ISSUE | SODA TAX
While the article "Bottling king in thick of fight" (Sunday) mentioned many of the philanthropic contributions of Harold and Lynne Honickman, let me mention their work in trying to combat gun violence, the scourge of many of our neighborhoods. In starting Moms Against Guns and joining forces with CeaseFire PA while I served as president of the board, the Honickmans played an important role on an issue of critical importance to Philadelphia and the commonwealth.
|Phil Goldsmith, Havertown, firstname.lastname@example.org
A promising plan for health, education
Mayor Kenney's proposed 3-cents-an-ounce tax on sugar-sweetened beverages has the potential to make a difference in the lives of Philadelphia children by providing universal prekindergarten.
The mayor is right to put the target on soda: Public-health experts agree that soda and other sugary drinks are huge contributors to diseases, including diabetes and heart disease, and lack nutritional benefits. We all should drink more water and less soda, and this tax and the public discussion that surrounds it will encourage people to rethink their choices.
Those who want to avoid the tax could switch to healthier beverages and start healthy habits that would lead to longer, healthier lives. Those who choose to keep drinking soda would do a world of good for Philadelphia's children by giving them an early start at a good education.
|Yael Lehmann, executive director, The Food Trust, Philadelphia, email@example.com
Tax all sugar
With the 2-cents-, 21/2-cents-, and 3-cents-an-ounce tax numbers being thrown around by City Council and Mayor Kenney ("City Council has its own soda-tax numbers," Tuesday), has anyone actually thought about what they are taxing?
Case in point: I go into a pizza shop, order a slice and a soda, and get a 16-ounce drink filled with ice. If I were to remove the ice, I'd have a 4-ounce drink. Therefore, I'm paying tax on the ice.
When I add sugar to a glass of iced tea, would that make it a taxed drink? Some fast-food eateries do not charge seniors for beverages; would they need to pay the tax? Will there be a tax on refills?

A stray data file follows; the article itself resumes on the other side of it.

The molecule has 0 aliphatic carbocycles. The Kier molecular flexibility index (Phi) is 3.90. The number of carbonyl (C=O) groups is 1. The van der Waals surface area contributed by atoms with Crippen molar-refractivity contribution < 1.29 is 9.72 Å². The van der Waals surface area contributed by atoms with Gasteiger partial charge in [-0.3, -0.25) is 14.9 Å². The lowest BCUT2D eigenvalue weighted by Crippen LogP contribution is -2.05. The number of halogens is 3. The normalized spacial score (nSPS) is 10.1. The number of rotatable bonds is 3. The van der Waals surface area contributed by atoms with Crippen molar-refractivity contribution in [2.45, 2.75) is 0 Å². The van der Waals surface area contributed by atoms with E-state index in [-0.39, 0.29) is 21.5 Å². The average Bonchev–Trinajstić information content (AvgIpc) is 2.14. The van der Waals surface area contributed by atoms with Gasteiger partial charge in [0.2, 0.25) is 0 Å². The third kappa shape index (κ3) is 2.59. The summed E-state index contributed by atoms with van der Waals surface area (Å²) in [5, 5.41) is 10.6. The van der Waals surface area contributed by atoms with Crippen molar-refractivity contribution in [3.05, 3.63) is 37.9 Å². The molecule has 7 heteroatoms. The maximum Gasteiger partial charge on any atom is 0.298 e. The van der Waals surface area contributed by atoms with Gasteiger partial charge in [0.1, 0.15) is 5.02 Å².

Why not just tax the sugar industry? Then everyone would get to lose weight.
|Tom Borai, Audubon, firstname.lastname@example.org
A helping hand vs. a punch to the gut
City Councilman Bobby Henon may have an irony deficiency ("City tax break for food-makers eyed," April 1). How else to explain his proposed bill to give food manufacturers who move their operations into the city a 10-year tax abatement while trying to drive Coca-Cola and Pepsi out of town through his support of a regressive sugary-drinks tax?
Amoroso's Baking Co., Mondelez (makers of Oreo cookies and Ritz crackers), and other companies left the city, taking hundreds of jobs with them, because of the city's astronomical business taxes. Mayor Kenney's proposed sugary-drinks tax would lead to more job losses, a diminished tax base, and a potential departure of more major businesses.
How would Henon - a former International Brotherhood of Electrical Workers official - like it if a sugary-drinks tax were applied to all sugar-infused foods sold in the city, including Tastykakes? The Tastykake plant employs many of his Local 98 brothers and sisters.
A sugary-drinks tax would punish one industry and would be an unreliable source of revenue. The mayor's goals of universal pre-K, renovated recreation centers, and community schools are laudable, but he and Council need to find a better way to fund them.